Whether it was through their words or actions — like tossing the majority of the food on their lunch trays into the garbage — Fayetteville-Manlius High School students made it known that they were unhappy with the changes that have taken place in their school cafeteria since the federal government implemented the Healthy, Hunger-Free Kids Act in 2010. They have been heard, and by mid-September will see big changes in the foods offered in their school.
Empire Brewing Co. farmstead brewery in Cazenovia also receives funding
When Side Hill first opened its doors in the plaza behind Sno Top last July, there were three employees and a lot of meat — and that was about it. But over the last year, it has expanded to include almost a dozen employees and numerous varieties of meats, vegetables and prepared foods. And now, thanks to a nearly $200,000 grant from the U.S. Department of Agriculture, the co-op can expand even more.
Fayetteville woman raising awareness about food allergy walk; proceeds will go to research
From the time she was 11 months old, Lindsey Stoppacher’s oldest daughter, Harper, did not like the taste of peanuts.
More sponsors, increased participants scheduled for this year’s annual event
The gourmand, the oenophile, the epicurean, the zymurgist — whatever the label for people who love good food and drink, they all will be happy on Sept. 9, when the annual Taste of Cazenovia event returns. This year, for the first time ever, the event will be held at the Willow Bank Yacht Club.
When the Underwood siblings were growing up in the DeWitt area, one of their favorite things to do as a family was to visit the local TCBY frozen yogurt shop, located in the plaza across from Tops.
Proceeds will pay for renovations to the museum
Since 1976, the Manlius Historical Society has documented history happening in within the town of Manlius and villages of Fayetteville, Manlius and Minoa.
Larger retail location opens with more local products and interactive space
The 2014 culinary forecast is in: according to more than 1,000 chefs surveyed by the National Restaurant Association, locally sourced meats are the most sought-after food item in the country. The farm-to-table movement has energized chefs and consumers alike to demand more local, quality foods. Indeed, the most recent census shows farms selling directly to consumers increased sales by more than 300 percent since 1992, and are growing twice as fast as the country’s total agricultural sales.
As part of Wellwood Middle School’s “Project: Pass It On” character education program, the school plans to donate about $2,100 to a local nonprofit organization.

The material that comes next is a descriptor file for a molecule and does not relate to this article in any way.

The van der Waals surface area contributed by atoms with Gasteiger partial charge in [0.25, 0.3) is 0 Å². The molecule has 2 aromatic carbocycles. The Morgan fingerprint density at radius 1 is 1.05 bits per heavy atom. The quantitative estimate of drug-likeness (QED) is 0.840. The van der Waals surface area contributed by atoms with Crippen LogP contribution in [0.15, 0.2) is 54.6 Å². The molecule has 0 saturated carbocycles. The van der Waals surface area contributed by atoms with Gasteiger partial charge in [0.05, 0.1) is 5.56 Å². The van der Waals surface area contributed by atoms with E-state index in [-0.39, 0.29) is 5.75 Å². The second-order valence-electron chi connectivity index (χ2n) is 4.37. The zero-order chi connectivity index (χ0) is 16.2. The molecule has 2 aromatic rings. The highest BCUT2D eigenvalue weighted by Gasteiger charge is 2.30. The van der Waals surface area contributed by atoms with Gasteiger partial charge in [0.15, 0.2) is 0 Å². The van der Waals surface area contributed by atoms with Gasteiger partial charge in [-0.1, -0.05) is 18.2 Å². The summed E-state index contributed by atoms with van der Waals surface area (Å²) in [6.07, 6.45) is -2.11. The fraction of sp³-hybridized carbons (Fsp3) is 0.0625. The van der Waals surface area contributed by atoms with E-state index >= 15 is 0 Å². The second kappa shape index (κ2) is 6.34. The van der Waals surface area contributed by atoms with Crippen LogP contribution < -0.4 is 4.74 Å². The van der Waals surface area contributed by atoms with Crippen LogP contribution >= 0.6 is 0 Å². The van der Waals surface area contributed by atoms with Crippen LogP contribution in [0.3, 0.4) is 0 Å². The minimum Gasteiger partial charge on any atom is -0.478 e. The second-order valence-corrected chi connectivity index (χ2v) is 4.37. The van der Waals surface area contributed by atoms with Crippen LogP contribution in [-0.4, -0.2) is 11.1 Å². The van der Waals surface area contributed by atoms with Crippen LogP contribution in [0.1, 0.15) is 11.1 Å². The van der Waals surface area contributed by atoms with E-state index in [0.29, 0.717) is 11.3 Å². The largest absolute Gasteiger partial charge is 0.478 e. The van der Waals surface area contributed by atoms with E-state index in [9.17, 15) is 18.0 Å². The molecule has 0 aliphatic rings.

It’s 10:30 a.m. on a Tuesday, and Side Hill Farmers Head Butcher Kevin McCann is still cutting pork chops. “I’m a little behind today,” McCann said, as he prepares the meat to be put on the top shelf of the glass display case for the day. “This morning I got caught up doing some research.”
The new Farmers Market - Fayetteville Farmers Market CNY - will be starting on June 5. There has been a growing interest in local foods and in ways to connect local farmers to consumers in the Fayetteville area.
DeWitt Rotary Club prepares for 60th annual Pancake Day
Just like the flowers blooming or the bees buzzing, the DeWitt Rotary Club’s annual Pancake Day is a sure sign that spring has arrived in Central New York.
Sno Top owners Vince and Kathy Giordano reflect on the past and look towards the future for the Manlius landmark
If you live in or around Syracuse’s eastern suburbs, chances are you’ve been to Sno Top. And if you haven’t, you are missing out – at least that’s what some of the ice cream shop’s most loyal fans say.
The Half Moon Bakery & Bistro graciously hosted the second annual Jamesville-DeWitt Ecumenical Food Pantry’s volunteer recognition event on Sunday, Feb. 16. Pantry volunteers and their guests enjoyed a variety of delicious desserts and each other’s company.
Starting this summer, residents of the eastern suburbs will have to travel no farther than the Fayetteville Towne Center to get locally-grown and produced goods straight from the farm.
On any given day during the planting season, a person driving down East Lake Road in Cazenovia may see Matt Volz, or his partner Gillian Goldberg, out in the fields driving a horse-drawn plow. Occasionally, Volz, dressed for the weather and dirty from work, may be standing on the stopped plow, while the horses patiently wait, as he talks or texts on his iPhone. This juxtaposition of tradition and technology, of old and new, is the essence of Greyrock Farm’s Consumer Supported Agriculture (CSA) program: a year-round offering to members of not just seasonal vegetables, but also grass-fed beef and lamb, pastured pork and chicken — all of which are raised, slaughtered and processed on-site — as well as eggs from pastured laying hens and raw milk.